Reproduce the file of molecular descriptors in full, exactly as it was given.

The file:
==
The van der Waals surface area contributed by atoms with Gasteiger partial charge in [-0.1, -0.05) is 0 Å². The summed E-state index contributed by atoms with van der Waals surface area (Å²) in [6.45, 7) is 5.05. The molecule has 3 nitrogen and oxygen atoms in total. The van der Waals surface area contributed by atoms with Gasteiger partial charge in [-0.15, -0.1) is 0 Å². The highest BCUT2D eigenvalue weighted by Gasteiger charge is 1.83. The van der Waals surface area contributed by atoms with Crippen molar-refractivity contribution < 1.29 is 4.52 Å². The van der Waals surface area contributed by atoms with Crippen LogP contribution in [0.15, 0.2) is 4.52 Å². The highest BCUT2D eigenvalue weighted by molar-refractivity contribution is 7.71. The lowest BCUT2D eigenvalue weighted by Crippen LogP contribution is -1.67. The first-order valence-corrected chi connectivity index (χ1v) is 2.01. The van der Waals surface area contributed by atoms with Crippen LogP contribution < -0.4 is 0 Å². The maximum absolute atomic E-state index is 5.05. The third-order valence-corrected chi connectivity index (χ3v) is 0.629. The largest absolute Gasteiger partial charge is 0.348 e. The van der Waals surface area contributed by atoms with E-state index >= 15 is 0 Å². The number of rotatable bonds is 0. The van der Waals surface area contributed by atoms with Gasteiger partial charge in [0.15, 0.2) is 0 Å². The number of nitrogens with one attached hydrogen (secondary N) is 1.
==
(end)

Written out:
The van der Waals surface area contributed by atoms with Gasteiger partial charge in [-0.1, -0.05) is 0 Å². The summed E-state index contributed by atoms with van der Waals surface area (Å²) in [6.45, 7) is 5.05. The molecule has 3 nitrogen and oxygen atoms in total. The van der Waals surface area contributed by atoms with Gasteiger partial charge in [-0.15, -0.1) is 0 Å². The highest BCUT2D eigenvalue weighted by Gasteiger charge is 1.83. The van der Waals surface area contributed by atoms with Crippen molar-refractivity contribution < 1.29 is 4.52 Å². The van der Waals surface area contributed by atoms with Crippen LogP contribution in [0.15, 0.2) is 4.52 Å². The highest BCUT2D eigenvalue weighted by molar-refractivity contribution is 7.71. The lowest BCUT2D eigenvalue weighted by Crippen LogP contribution is -1.67. The first-order valence-corrected chi connectivity index (χ1v) is 2.01. The van der Waals surface area contributed by atoms with Crippen LogP contribution < -0.4 is 0 Å². The maximum absolute atomic E-state index is 5.05. The third-order valence-corrected chi connectivity index (χ3v) is 0.629. The largest absolute Gasteiger partial charge is 0.348 e. The van der Waals surface area contributed by atoms with E-state index >= 15 is 0 Å². The number of rotatable bonds is 0. The van der Waals surface area contributed by atoms with Gasteiger partial charge in [0.15, 0.2) is 0 Å². The number of nitrogens with one attached hydrogen (secondary N) is 1.